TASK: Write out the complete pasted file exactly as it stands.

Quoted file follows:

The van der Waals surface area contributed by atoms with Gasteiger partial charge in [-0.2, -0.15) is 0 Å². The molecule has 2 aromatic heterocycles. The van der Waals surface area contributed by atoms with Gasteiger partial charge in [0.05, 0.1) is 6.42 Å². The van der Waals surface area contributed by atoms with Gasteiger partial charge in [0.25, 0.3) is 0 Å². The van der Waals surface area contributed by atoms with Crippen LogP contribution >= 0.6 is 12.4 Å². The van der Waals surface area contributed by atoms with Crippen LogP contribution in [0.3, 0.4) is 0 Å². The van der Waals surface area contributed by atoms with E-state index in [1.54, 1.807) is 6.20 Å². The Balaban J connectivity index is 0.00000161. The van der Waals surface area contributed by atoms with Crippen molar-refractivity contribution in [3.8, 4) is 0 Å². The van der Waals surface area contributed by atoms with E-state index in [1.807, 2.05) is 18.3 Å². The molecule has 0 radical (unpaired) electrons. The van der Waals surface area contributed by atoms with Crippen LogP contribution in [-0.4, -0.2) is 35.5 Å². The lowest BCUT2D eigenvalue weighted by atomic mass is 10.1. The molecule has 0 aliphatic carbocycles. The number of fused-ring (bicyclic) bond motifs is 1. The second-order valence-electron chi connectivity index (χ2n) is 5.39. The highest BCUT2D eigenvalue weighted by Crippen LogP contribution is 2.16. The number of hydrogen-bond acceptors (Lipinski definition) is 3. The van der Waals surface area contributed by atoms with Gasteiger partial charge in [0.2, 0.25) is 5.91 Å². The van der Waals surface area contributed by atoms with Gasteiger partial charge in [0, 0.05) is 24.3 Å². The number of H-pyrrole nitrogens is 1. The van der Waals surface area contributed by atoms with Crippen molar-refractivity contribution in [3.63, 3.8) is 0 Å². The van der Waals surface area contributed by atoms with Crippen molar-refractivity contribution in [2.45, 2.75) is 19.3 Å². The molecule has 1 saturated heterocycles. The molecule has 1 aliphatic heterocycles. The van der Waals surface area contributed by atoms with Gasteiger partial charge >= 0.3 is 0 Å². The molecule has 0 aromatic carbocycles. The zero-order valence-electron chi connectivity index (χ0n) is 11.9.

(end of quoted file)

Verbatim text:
The van der Waals surface area contributed by atoms with Gasteiger partial charge in [-0.2, -0.15) is 0 Å². The molecule has 2 aromatic heterocycles. The van der Waals surface area contributed by atoms with Gasteiger partial charge in [0.05, 0.1) is 6.42 Å². The van der Waals surface area contributed by atoms with Gasteiger partial charge in [0.25, 0.3) is 0 Å². The van der Waals surface area contributed by atoms with Crippen LogP contribution >= 0.6 is 12.4 Å². The van der Waals surface area contributed by atoms with Crippen LogP contribution in [0.3, 0.4) is 0 Å². The van der Waals surface area contributed by atoms with E-state index in [1.54, 1.807) is 6.20 Å². The Balaban J connectivity index is 0.00000161. The van der Waals surface area contributed by atoms with Crippen molar-refractivity contribution in [3.8, 4) is 0 Å². The van der Waals surface area contributed by atoms with E-state index in [1.807, 2.05) is 18.3 Å². The molecule has 0 radical (unpaired) electrons. The van der Waals surface area contributed by atoms with Crippen LogP contribution in [-0.4, -0.2) is 35.5 Å². The lowest BCUT2D eigenvalue weighted by atomic mass is 10.1. The molecule has 0 aliphatic carbocycles. The number of fused-ring (bicyclic) bond motifs is 1. The second-order valence-electron chi connectivity index (χ2n) is 5.39. The highest BCUT2D eigenvalue weighted by Crippen LogP contribution is 2.16. The number of hydrogen-bond acceptors (Lipinski definition) is 3. The van der Waals surface area contributed by atoms with Gasteiger partial charge in [0.2, 0.25) is 5.91 Å². The van der Waals surface area contributed by atoms with Gasteiger partial charge in [0, 0.05) is 24.3 Å². The number of H-pyrrole nitrogens is 1. The van der Waals surface area contributed by atoms with Crippen molar-refractivity contribution in [3.63, 3.8) is 0 Å². The van der Waals surface area contributed by atoms with Crippen molar-refractivity contribution in [2.45, 2.75) is 19.3 Å². The molecule has 1 saturated heterocycles. The molecule has 1 aliphatic heterocycles. The van der Waals surface area contributed by atoms with Gasteiger partial charge >= 0.3 is 0 Å². The molecule has 0 aromatic carbocycles. The zero-order valence-electron chi connectivity index (χ0n) is 11.9.